to have been momentarily expected in the reign of Edward the Confessor:☆ seczaþ bec $ rý xl. daga fynse: And rade æften þam þær se bec sæczap. gepeonb re micla dom. y teos poruld ge-endaþ.-Sermo de Temporibus, Lye edente. But the cardinal Peter de Aliaco determines this matter with greater precision; " for from the beginning of Aries to the end of Virgo, is equal to half of that space, which is from the beginning of Libra to the end of Pisces; so there ought to be from the birth of Christ to the end of the world, as much time as there was from the creation to the coming of our Saviour. But this space was 2560 years; therefore, from the beginning to the end of the world will be 10,400, at which time all the stars will have finished their orbicular course."--Strauch. Brev. Chron. ut supra.

* Hallam, Europe in the Middle Ages, Vol. III., p. 339.

+“ Mundo accrescentia mala minantur etiam mundi appropinquare exidia.-Hickes, Tom. III., Diss. Epist., p. 77.

On þan dæg man dide Osbern bisceop. 7 Leofric bisceop. On the day of the translation of bishops Osbern and Leofric.-Hickes, Ibid., p. 76.

Ś Dugd. Monast. Anglic., Tom. I., p. 312, col. 1. Madox.



A, D. 1172, on the kalends of April, at the abbey of St. Laurence, in the time of abbot Hugh.* Walter Fitz Gerard, impressed with the importance of the event, dates in that year in which died king Henry, the younger, the son of Alianora and king Henry, and after the death of the same younger Henry, at the festival of St. Michael next ensuing. A charter of Owen de Bromfield is dated, A.D. 1195, dominicial letter A, on Sunday after the feast of St. Benedict. I William the Conqueror has a magnificent date, taken from the completion of the Domesday Survey. A charter, conferring upon Alan, count of Bretagne, all earl Edwin's towns and lands in Yorkshire, which is ascribed to the same king, but believed by Spelman to be a forgery, is dated during the siege of the city of York.ll A charter of the year 1164, is dated on that Easter in which the king banished the relations of the archbishop of Canterbury from the feast of St. Michael, after the consecration of H. archdeadon of Canterbury as bishop of Salisbury. The nativity of patrons of religious houses has been sometimes employed, probably from motives of gratitude, as a convenient point from which to compute the dates of the smaller monkish chronicles.** Trevisa's translation of Higden's

* Ibid., p. 824, col. 1, apud eundem.
+ Ibid.
# Ibid., p. 767, apud eundem.

“ Post descriptionem totius Angliæ.”—Madox, Form. 396, p. 196. It is a singular circumstance that Bale having mentioned the English name,

Domys daye," and stated that the work in Latin was called “ Diem judicii, lib. I.” (De Script. Brit., p. 166. Ed. Basil., 1559), Fabricius should mistake the purport of the observation, and say that Bale praises William's Description of England, and his Day of Judgment. (Biblioth. Med. et Inf. Lat. Lib. VII., p. 404.) The blunder is also found in Gesner, who says that this prince wrote a book concerning the day of judgment. (Bibl. Univers., p. 308.) Il “ Datum in obsidione coram civitate Eboraci."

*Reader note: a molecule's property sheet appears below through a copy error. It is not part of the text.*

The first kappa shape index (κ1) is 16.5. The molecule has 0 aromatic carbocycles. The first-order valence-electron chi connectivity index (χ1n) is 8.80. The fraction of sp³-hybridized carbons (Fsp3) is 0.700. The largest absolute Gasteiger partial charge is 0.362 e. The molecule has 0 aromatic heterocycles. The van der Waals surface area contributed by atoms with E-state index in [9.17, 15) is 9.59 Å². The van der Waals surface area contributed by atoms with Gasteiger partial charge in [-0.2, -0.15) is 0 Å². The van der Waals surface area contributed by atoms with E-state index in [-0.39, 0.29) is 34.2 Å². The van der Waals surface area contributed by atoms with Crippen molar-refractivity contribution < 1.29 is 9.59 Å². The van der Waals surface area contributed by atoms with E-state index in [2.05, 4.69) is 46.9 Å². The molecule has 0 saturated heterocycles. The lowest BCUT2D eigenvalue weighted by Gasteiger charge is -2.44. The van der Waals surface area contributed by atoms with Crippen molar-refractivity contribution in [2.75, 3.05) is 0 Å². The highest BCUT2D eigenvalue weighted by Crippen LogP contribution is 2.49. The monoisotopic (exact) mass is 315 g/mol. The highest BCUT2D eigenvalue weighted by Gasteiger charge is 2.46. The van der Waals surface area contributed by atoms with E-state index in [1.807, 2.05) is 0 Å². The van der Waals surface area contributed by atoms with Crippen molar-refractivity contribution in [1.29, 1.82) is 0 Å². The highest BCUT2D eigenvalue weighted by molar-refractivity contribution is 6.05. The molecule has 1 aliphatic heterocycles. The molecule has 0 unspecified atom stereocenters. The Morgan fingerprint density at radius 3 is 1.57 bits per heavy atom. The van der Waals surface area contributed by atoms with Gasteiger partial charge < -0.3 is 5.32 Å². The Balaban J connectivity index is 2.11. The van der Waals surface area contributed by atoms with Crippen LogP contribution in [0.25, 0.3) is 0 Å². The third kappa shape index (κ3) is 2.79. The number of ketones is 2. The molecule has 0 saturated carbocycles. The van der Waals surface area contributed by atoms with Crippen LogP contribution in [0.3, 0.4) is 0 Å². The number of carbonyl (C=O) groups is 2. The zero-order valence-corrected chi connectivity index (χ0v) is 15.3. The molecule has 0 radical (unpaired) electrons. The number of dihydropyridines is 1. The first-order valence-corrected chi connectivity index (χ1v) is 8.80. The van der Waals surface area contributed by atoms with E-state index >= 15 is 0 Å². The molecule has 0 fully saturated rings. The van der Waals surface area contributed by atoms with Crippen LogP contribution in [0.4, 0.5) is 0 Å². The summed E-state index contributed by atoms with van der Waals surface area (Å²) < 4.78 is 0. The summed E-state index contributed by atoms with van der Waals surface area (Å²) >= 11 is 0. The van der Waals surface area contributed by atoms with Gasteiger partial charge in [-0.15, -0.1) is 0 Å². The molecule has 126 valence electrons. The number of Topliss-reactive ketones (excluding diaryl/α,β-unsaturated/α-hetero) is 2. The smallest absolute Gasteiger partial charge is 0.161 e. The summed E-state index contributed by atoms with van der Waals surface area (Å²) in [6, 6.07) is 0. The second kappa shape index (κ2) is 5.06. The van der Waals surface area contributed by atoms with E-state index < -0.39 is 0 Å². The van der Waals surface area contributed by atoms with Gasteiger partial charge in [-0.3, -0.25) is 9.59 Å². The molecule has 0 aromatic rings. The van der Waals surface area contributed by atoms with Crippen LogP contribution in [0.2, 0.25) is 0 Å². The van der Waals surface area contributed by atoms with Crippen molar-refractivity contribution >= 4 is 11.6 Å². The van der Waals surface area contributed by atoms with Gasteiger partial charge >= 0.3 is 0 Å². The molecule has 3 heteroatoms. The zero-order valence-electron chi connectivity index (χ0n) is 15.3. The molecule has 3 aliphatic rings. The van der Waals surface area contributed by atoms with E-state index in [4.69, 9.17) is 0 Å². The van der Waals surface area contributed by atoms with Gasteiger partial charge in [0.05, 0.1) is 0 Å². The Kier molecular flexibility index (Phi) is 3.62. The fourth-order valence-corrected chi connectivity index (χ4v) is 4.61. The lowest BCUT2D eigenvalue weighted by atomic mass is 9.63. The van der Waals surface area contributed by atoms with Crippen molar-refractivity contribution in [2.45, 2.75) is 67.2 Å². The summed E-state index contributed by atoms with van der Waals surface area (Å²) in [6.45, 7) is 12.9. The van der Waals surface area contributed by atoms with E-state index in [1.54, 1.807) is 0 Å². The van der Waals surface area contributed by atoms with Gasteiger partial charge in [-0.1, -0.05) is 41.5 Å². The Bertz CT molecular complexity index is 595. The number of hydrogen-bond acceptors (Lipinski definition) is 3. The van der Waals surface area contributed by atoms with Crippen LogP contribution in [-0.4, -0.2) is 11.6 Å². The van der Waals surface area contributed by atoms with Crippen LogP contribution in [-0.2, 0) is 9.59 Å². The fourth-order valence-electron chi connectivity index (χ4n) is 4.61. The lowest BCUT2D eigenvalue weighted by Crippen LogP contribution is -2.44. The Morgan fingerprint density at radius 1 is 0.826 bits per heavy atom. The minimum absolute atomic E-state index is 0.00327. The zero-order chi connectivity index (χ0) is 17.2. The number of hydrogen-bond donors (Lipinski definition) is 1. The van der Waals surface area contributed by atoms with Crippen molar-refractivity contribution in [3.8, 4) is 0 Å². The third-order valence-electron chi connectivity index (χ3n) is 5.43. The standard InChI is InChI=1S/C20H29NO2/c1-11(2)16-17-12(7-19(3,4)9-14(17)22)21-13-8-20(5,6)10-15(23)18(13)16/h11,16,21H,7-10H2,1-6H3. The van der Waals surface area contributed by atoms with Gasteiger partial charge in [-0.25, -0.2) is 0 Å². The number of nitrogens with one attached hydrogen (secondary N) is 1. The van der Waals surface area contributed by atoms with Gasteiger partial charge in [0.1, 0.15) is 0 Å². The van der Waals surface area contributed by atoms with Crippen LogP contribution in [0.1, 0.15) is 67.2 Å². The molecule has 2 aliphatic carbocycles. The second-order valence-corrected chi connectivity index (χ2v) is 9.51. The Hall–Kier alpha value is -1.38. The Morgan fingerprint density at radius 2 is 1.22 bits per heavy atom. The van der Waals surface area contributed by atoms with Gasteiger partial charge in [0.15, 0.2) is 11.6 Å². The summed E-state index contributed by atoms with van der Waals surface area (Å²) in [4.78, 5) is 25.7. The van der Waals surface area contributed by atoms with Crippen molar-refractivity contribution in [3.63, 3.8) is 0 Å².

Madox, Form. 464, p. 276. “ Anno II Henrii Regis Archiepiscopus Cantuariensis exulatus est."- Annales Waverl. p. 159.

** Baines, Hist. Lanc., Vol. III., p. 174. Whitaker, Whalley, p. 131.



Polychronicon has a date of this kind. It was completed, he says, 18th April, 1387, 10 Richard II., “the yere of my lordes age, sire Thomas Berkley, that made me make thys translacion, fyve and thrytty.” Perhaps the most singular of historical dates is contained in a charter of William Fitz Walter de Stanes, in 1193: it is taken from the regnal year, and the year of his own marriage.* Modern writers sometimes furnish dates of this kind, which would, unaccompanied by other materials, be attended with equal obscurity: thus the South Sea scheme, which ruined many hundred families, communicated its name to the year 1720, when the bubble was dissipated :

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“ What made Directors cheat in South Sea Year.”+

Dr. Maty, in 1751, mentions the year of the South,' as a remarkable epoch of human weakness, in which sudden opulence threw more people into the madhouse than unexpected reverses. I

Some of the Carlovingian princes employed the years of their own age, as well as of their reign, in the dates of diplomas, statutes, and public acts; and a charter of a Saxon king, Egfrid, is dated, in a similar manner, in the 40th year of his age,

and the 15th of his reign. Irregularity prevailed in naming the place from which Place of charters were granted. It was not unfrequently mentioned date immain Anglo-Saxon charters.

In the charter of Athelstan, before cited, the date is in a city known to all men, which is called London :|| and in another by which, in the same

• Madox, Form. 509, p. 296.
+ Pope's Moral Essays, Epist. III., v. 117.

“ Dans l'année de Sud, brilliante époque de la foiblesse humaine, et qui fit pout-être moins de foux qu'elle n'en trouva, on cut lieu de remarquer qu’une opulence subite conduisit plus de gens aux petites maisons que des revers inattendus.”—Journ. Britannique, Tom. V., p. 244.

Dugd. Monast. Anglic., T I., p. 46, col. 2. Madox. || “ Anno Dominicæ Incarnationis DCCCC.XXX., regni vero mihi commissi vi., indictione vii., epacta iii., concurrente i., septinis Junii